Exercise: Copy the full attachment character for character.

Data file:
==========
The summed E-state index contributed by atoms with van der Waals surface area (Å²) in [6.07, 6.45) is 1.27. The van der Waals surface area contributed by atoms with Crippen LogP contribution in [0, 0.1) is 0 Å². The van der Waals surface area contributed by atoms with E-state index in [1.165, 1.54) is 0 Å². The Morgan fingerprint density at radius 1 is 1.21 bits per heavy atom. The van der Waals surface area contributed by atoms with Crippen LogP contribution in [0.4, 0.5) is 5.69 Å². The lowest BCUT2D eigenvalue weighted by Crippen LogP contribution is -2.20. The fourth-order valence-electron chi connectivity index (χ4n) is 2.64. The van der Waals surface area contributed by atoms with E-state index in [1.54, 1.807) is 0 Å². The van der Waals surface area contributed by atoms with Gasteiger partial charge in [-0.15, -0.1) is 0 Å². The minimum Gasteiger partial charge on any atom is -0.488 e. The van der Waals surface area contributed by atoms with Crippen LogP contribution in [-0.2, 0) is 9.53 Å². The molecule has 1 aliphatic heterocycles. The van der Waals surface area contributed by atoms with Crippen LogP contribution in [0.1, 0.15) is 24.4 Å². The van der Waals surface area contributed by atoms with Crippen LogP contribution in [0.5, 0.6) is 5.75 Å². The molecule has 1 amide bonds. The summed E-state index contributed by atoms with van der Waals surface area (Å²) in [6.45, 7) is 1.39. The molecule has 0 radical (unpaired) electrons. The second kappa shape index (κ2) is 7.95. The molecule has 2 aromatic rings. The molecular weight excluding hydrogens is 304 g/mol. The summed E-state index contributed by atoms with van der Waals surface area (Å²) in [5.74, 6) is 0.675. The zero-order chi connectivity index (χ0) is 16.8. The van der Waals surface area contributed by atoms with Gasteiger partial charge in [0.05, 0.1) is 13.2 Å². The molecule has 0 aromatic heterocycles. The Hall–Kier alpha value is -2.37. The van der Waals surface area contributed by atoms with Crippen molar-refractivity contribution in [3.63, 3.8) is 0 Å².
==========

The summed E-state index contributed by atoms with van der Waals surface area (Å²) in [6.07, 6.45) is 1.27. The van der Waals surface area contributed by atoms with Crippen LogP contribution in [0, 0.1) is 0 Å². The van der Waals surface area contributed by atoms with E-state index in [1.165, 1.54) is 0 Å². The Morgan fingerprint density at radius 1 is 1.21 bits per heavy atom. The van der Waals surface area contributed by atoms with Crippen LogP contribution in [0.4, 0.5) is 5.69 Å². The lowest BCUT2D eigenvalue weighted by Crippen LogP contribution is -2.20. The fourth-order valence-electron chi connectivity index (χ4n) is 2.64. The van der Waals surface area contributed by atoms with E-state index in [1.54, 1.807) is 0 Å². The van der Waals surface area contributed by atoms with Gasteiger partial charge in [-0.15, -0.1) is 0 Å². The minimum Gasteiger partial charge on any atom is -0.488 e. The van der Waals surface area contributed by atoms with Crippen LogP contribution in [-0.2, 0) is 9.53 Å². The molecule has 1 aliphatic heterocycles. The van der Waals surface area contributed by atoms with Crippen LogP contribution in [0.1, 0.15) is 24.4 Å². The van der Waals surface area contributed by atoms with Crippen LogP contribution in [0.5, 0.6) is 5.75 Å². The molecule has 1 amide bonds. The summed E-state index contributed by atoms with van der Waals surface area (Å²) in [6.45, 7) is 1.39. The molecule has 0 radical (unpaired) electrons. The second kappa shape index (κ2) is 7.95. The molecule has 2 aromatic rings. The molecular weight excluding hydrogens is 304 g/mol. The summed E-state index contributed by atoms with van der Waals surface area (Å²) in [5.74, 6) is 0.675. The zero-order chi connectivity index (χ0) is 16.8. The van der Waals surface area contributed by atoms with Gasteiger partial charge in [0.05, 0.1) is 13.2 Å². The molecule has 0 aromatic heterocycles. The Hall–Kier alpha value is -2.37. The van der Waals surface area contributed by atoms with Crippen molar-refractivity contribution in [3.63, 3.8) is 0 Å².